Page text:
When I read these two recent studies on fast food consumption, the big question comes to mind is why do people continue to consume fast food when given the facts about the health risks and downsides of this unhealthy food habit.
Some controversy arose when the recent mandates that calorie labeling must be provided for each food item in restaurants with 20 or more locations were put into place in New York City. A study was done at two low-income locations, one in NYC and the other in New Jersey before and after the mandate. Researchers studied the fast food choices of 349 children and teens aged 1-17 for two weeks. Why is a one-year old eating fast food? Obviously, parents made the choices for the younger children.
Purchases were tallied at McDonald’s, Burger King, Wendy’s and Kentucky Fried Chicken. The results showed that there were no differences in calories consumed before or after the labeling took effect. Teens in NYC bought an average of 750 calories for each order before and 755 calories after the mandate. Fifty-seven percent said they were aware of the calorie information, but only 9% used the information for their choices. About 35% of the teens said they ate fast food six or more times a week. Parents ordered 610 calories before and 595 after the mandate. Reasons given for choosing fast food meals was mainly taste (75% of teens) and convenience (parents).
In another study of adults, only ¼ of them used calorie information when it was provided. But another reported that parents ordered about 100 fewer calories per meal for 3-6 year olds when calorie information was present compared to parents without the information (a glimmer of hope). As a result of the health care reform law, fast food restaurants in the U.S. will be required to post calorie, fat, sodium and other nutritional information on their menus.
Fast food has been associated with the obesity problem and thus an increased risk of heart attacks. Dr. John Spertus, a professor at the U. of Missouri, Kansas City and his colleagues surveyed approximately 2500 U.S. heart attack patients while still in the hospital. One out of three (884) of them reported eating fast food once a week or more in the month before their attack.
Six months later, 503 of them were back eating fast foods every week. The researchers found that most were more likely to be white, male, employed, and not college educated than those who were less likely to return to the fast food habit. The patients who avoided the fast food return were usually older and had undergone bypass surgery.
The study did not ask which fast foods the patients selected and did not conclude that fast food causes heart attacks; however, it is surmised that fast food is not a healthy habit. (as we all know).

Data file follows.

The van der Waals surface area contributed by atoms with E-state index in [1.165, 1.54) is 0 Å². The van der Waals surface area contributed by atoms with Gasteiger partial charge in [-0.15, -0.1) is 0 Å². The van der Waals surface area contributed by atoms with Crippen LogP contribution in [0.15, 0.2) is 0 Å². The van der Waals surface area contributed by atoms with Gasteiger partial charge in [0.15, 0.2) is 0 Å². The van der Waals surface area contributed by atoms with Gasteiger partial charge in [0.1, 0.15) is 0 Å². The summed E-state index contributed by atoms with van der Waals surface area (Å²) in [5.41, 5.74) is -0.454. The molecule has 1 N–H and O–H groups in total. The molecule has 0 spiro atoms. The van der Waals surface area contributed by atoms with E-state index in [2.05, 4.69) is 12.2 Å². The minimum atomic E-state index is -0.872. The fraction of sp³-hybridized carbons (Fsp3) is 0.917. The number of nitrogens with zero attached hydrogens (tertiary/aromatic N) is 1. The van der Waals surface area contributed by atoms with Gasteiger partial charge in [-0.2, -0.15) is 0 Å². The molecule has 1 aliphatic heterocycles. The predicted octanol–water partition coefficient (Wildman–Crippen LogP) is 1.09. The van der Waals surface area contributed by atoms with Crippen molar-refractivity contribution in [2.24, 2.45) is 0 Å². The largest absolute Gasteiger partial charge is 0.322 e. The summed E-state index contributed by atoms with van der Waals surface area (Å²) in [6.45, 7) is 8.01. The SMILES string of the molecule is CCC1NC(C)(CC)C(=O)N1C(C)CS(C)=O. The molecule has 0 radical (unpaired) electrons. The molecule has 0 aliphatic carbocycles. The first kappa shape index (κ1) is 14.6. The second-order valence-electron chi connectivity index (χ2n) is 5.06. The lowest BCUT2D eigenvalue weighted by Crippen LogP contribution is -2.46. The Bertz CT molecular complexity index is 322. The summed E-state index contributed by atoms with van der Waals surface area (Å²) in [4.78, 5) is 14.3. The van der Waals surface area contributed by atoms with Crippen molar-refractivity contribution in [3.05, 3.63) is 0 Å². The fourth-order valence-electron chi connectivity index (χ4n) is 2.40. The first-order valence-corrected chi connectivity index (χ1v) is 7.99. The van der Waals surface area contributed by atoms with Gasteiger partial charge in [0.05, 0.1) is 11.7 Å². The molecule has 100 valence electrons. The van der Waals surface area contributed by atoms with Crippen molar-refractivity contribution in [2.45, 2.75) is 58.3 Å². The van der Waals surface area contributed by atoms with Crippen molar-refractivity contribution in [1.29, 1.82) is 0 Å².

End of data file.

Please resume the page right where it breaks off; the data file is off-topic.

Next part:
Most of the patients had received nutrition counseling in the hospital, but the type and amount of this advice was not mentioned in the study. Dr. Spetus said, “the problem is that patients are absorbing so much information at the time of their heart attack, that I just don’t think they can capture and retain all the information they’re getting.” When I did nutrition counseling in the hospital setting, we were given the diet order for the patient as the patient was packing to go home. He or she was not at all interested at that time, but more anxious to leave the hospital than listen to more advice. Source: The American Journal of Cardiology, online February 9, 2011.
Perhaps underlying both of the study results is fast food addiction. What is the evidence? The only studies have been on animals. Three groups of rats were fed different diets for 40 days. One group ate healthy food while the second group ate small amounts of junk food. The third group was given unlimited high-fat, high-calorie foods and became obese.
The brains were examined for the effects of each of the diets and the researchers were surprised to find that the brains of the obese rats had changed. Paul H. Kenny, an associate professor of molecular therapeutics at the Scripps Research Institute said: “When an animal over stimulates its brain pleasure centers with highly palatable food, the systems adapt by decreasing their activity. However, now the animal requires constant stimulation from palatable food to avoid entering a persistent state of negative reward.”
Other studies have reinforced this theory. Perhaps that was what Morgan Spurlock was experiencing when he ate fast food for 30 days in the documentary, Supersize Me. His doctor said, “It is not long before he (Morgan Spurlock) finds himself with a feeling of depression, and he claims that his bouts of depression, lethargy, and headaches are relieved by a McDonald’s meal. His general practitioner describes him as being “addicted.”